Academic journal article International Journal of English Linguistics

Etymology and the Development of L2 Vocabulary: The Case of ESL Students at the University of Botswana

Academic journal article International Journal of English Linguistics

Etymology and the Development of L2 Vocabulary: The Case of ESL Students at the University of Botswana

Article excerpt


Part of the history of English is that many of its words are of Graeco-Latinate origin. Hence, the vocabulary of the language comprises words which are short and familiar and those which are foreign and long (Quirk,1978, p. 138). However, both L1 and L2 users have to get acquainted with the second group, which dominates academic discourse. Our students are disadvantaged on two grounds. Firstly, vocabulary instruction for them seems quite deficient in scope and depth, and secondly, the students tend to acquire the vocabulary of academic discourse necessary for their success in tandem with the learning of concepts which come incased in words they are unfamiliar with. Our paper uses data collected from the students' writing over a period of twenty years to examine their specific problems relating to the etymology of English words. Two questions are addressed: What problems does the etymology of English words pose for ESL students? What measures can be adopted to alleviate these problems? We discuss confused pairs of words, pairs erroneously considered synonymous, and coinage resulting from student's lack of appropriate vocabulary. We recommend that teaching the etymology of words used in academic discourse would assist our students to improve their fluency in English.

Keywords: ESL, Botswana, vocabulary instruction, word origin, word structure, focus on form instruction The vocabulary of a language is the only part of it over which we can confidently assert that no single native speaker has total command. This is because the lexis is far vaster, and far less rigidly structured than other levels of language (Steven Dodd, 1993, p. 35).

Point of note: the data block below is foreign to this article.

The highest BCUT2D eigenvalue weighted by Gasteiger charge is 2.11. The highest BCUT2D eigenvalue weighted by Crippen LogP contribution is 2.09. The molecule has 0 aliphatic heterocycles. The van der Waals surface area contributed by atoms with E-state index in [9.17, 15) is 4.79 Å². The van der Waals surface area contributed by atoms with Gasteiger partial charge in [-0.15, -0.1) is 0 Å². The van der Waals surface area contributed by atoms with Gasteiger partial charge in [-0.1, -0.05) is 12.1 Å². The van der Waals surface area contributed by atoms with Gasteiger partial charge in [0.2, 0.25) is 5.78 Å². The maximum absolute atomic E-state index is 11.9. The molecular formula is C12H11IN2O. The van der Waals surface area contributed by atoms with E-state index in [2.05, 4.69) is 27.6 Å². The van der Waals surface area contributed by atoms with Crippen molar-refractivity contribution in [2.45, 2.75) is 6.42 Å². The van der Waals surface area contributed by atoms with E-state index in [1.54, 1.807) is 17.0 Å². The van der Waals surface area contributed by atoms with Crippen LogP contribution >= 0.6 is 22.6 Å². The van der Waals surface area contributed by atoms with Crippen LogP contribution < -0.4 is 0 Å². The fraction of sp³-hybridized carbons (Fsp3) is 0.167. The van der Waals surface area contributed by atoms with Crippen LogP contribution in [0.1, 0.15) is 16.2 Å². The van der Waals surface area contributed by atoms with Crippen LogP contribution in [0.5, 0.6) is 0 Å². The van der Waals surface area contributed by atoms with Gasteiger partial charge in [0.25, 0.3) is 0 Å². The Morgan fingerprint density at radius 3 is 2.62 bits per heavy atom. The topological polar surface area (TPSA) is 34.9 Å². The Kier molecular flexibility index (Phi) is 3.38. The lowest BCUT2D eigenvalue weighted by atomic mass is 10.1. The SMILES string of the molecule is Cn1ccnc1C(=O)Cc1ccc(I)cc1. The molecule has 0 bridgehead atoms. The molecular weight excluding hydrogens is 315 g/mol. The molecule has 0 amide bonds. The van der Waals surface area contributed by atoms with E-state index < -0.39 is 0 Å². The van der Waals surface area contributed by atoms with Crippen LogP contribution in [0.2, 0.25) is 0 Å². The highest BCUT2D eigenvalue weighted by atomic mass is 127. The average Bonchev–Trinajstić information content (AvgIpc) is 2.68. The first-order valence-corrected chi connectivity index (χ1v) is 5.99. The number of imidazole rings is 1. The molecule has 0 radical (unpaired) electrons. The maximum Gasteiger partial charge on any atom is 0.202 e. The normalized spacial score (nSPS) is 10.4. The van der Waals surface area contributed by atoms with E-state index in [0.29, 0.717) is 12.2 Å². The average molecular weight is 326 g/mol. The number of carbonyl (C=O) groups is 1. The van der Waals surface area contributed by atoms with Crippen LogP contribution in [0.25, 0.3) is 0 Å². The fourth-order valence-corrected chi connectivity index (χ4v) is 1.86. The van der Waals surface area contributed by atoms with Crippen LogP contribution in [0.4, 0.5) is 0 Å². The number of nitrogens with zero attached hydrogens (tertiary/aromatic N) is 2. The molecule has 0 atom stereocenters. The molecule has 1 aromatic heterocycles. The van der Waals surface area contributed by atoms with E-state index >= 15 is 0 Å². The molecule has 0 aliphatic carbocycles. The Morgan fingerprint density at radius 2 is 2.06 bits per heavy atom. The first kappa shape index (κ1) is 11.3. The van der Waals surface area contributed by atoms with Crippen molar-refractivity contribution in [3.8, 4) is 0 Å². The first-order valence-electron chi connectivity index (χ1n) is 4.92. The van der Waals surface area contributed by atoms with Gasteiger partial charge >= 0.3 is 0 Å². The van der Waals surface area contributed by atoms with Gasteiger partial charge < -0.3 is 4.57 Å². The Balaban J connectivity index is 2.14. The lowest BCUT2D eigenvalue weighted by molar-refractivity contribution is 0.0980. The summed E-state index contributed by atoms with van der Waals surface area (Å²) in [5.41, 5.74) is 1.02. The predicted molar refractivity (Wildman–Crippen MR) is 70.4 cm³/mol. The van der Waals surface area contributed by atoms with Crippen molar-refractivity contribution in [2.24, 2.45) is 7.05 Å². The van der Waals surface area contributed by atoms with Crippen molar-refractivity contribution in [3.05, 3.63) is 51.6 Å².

1. Introduction

The dominance of the Roman Empire and its language in the period Before Christ and, for a long time, well into Christendom, is a historical fact. The Romans themselves owed a lot of their vocabulary and grammatical concepts to the Greeks. This was reflected in their discourses in the fields of commerce, politics, the law, medicine, natural sciences, literature and literary criticism, linguistics, and generally in all spheres of their lives. On the matter of linguistics, which is directly relevant to our paper, we quote from the Greek grammarian Dionysius Thrax's (c100BC) work, Techne Grammatike:

A sentence is a combination of words, either in prose or verse, making complete sense. ... Of discourse there are eight parts: noun, verb, particle, article, pronoun, preposition, adverb, and conjunction. A noun is a part of discourse having cases, indicating a body (as 'stone') or a thing (as 'education'), and is used in a common and a peculiar way (i.e. is common or proper) .. (in Dykema, 1961)

Dionysius Thrax provides such definitions for each of these 'parts of discourse', which we now call 'parts of speech'. The result of this debt is that many English words, especially those of academic English, are from Latin and Greek, the languages of learning during and for a long time after the Roman conquest of Britain. Latin enjoyed the prestigious status that English was later to occupy in the British Empire, and which it continues to in the post-colonial period, particularly in the academy, but also in the same domains in which the Romans used Greek and later, their own language, Latin. The crucial question, the answer to which points to the probable causes of our students' problems with English vocabulary, is this: Whose children are brought up exposed to discussions, in English, of commercial, political, legal, scientific, literary, linguistic, and other matters that daily affect all aspects of their lives? Part of our argument is that children who do have an early start in their acquisition of vocabulary have an advantage over others in the English classroom. 'Practice makes perfect.' They are not likely to say 'Please borrow me some money', or, 'I want to appoint with you/I want to appoint you', which the others tend to do.

In an era when Latin and Greek have been phased out of most education systems in Africa, and in a country where they were never taught in public schools, it would be unrealistic to suggest that the solution to our students' problems with English words of Graeco-Latin origin would be to argue for these languages to be introduced in the schools. …

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